8th Sunday after Trinity
Proper 12: 2 Kings 4.42-44; Ephesians 3.14-21; John
Almighty Lord and everlasting God, we beseech you to direct,
sanctify and govern both our hearts and bodies in the ways of your
laws and the works of your commandments; that through your most
mighty protection, both here and ever, we may be preserved in body
and soul; through our Lord and Saviour Jesus Christ. Amen.
THIS little-known story of Elisha involves an unexpected gift
from an unknown man who made a miracle possible - we will never
know how far he travelled to fulfil his obligation to bring the
first-fruits, or if he realised how urgently his gift was needed.
This prefigures the story of Jesus's feeding the crowd, which
depends on an unknown boy's offering, on the face of it, a
pointless gift: six months' wages were inadequate; so why bother
with a packed lunch? It took courage by Andrew to make such a
stupid suggestion, but, sometimes, reckless courage is needed to
unlock a miracle.
If the provision for 5000 was a miracle, then so were the
leftovers, which comprised far more than the boy offered. I wonder
what the disciples did with this tangible reminder that God not
only met needs, but provided in abundance. This early example of
not letting anything go to waste raises questions. Do we throw out
food too readily? Do we recycle all we can? There is also a
spiritual application: do we miss part of God's blessing through
failing to gather up the fragments around us in daily life?
The satisfaction of the crowd is juxtaposed with the later
terror of the disciples. Both wanted to do something to Jesus. The
crowd wanted to make him king; so, to avoid being thrust into the
political arena, Jesus withdrew to be alone. The disciples wanted
to take him into the boat, once he had calmed them down.
Enigmatically, John does not tell us whether Jesus let them do this
(unlike Mark, who says that he complied), but simply reports that,
immediately, the boat reached the land towards which they were
going. For John, Jesus is never someone to be controlled by
For a few weeks, we switch from Mark's action-packed Gospel to
John's more reflective Gospel. John does not let the miracle of the
feeding go unremarked, but uses it as the basis for Jesus's
teaching about the bread from heaven. Intertwined with this are
questions about Jesus's identity, which, in John's Gospel, is
proclaimed openly, and people must respond rather than guess at the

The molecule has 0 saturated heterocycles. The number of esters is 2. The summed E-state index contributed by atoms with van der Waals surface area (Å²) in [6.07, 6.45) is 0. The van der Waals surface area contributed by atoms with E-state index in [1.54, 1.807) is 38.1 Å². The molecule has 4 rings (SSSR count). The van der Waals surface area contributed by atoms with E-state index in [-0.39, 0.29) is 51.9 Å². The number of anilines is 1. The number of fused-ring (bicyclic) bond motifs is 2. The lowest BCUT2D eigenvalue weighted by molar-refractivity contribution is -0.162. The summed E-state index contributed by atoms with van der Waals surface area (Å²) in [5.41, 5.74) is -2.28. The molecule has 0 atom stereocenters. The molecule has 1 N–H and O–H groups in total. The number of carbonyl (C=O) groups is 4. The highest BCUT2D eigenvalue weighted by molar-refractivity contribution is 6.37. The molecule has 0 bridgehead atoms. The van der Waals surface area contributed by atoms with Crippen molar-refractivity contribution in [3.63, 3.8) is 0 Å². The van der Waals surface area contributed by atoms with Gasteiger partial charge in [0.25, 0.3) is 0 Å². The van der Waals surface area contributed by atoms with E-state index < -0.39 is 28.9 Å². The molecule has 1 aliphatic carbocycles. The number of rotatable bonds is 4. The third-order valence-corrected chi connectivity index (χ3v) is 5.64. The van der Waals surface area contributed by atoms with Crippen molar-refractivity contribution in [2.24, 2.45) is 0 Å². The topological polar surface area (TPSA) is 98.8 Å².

secret that Mark makes it.
These two miracles involve creation, and are foretastes of the
ultimate healing of creation in Christ. Paul looks forward to this
when writing of the glory to be revealed: "The creation was
subjected to futility . . . the creation itself will be set free
from its bondage to decay and will obtain the freedom of the glory
of the children of God" (Romans 8.18-21).
Storms were stilled, water bore the weight of Jesus walking on
it, bread and fish fed more than they should, the sky darkened at
the crucifixion, and the earth shook at Christ's death and
resurrection. Here was a person whose relationship with the
physical creation was not scarred by the effects of sin. Creation
responded to his presence.
Stories of the relationship between the saints and the physical
creation are part of our heritage; whatever we think about otters
warming St Cuthbert's feet, birds nesting in St Kevin's hand, wild
beasts becoming docile, timid animals frolicking joyfully with
saints, these stories illustrate this theological understanding,
that God's redemption in Christ restores all of creation to its
intended freedom to flourish.
This is a very holistic understanding of salvation's including,
but not restricted to, humans: "All that is created longs to
participate in the divine glory" (Jürgen Moltmann, History and
the Triune God, Crossroad, 1992). The Eastern Orthodox Church
sings to Christ on Holy Saturday: "The whole creation was altered
by your Passion, all things suffered with you, knowing that your
Word holds all things together in unity"; and, in the Easter vigil,
sings the words of John of Damascus: "In Christ's resurrection the
whole creation is established and made sure."
As we pray to be open to the riches of God's grace, on the one
hand, we pray with the author of Ephesians for power to comprehend
the scale of God's love which surpasses knowledge, so that we can
be filled with the fullness of God; on the other, we are reminded
to be attentive to God's blessing of creation, to offer what we
have, however little, and to notice and gather the fragments that
are the surplus abundance of God's goodness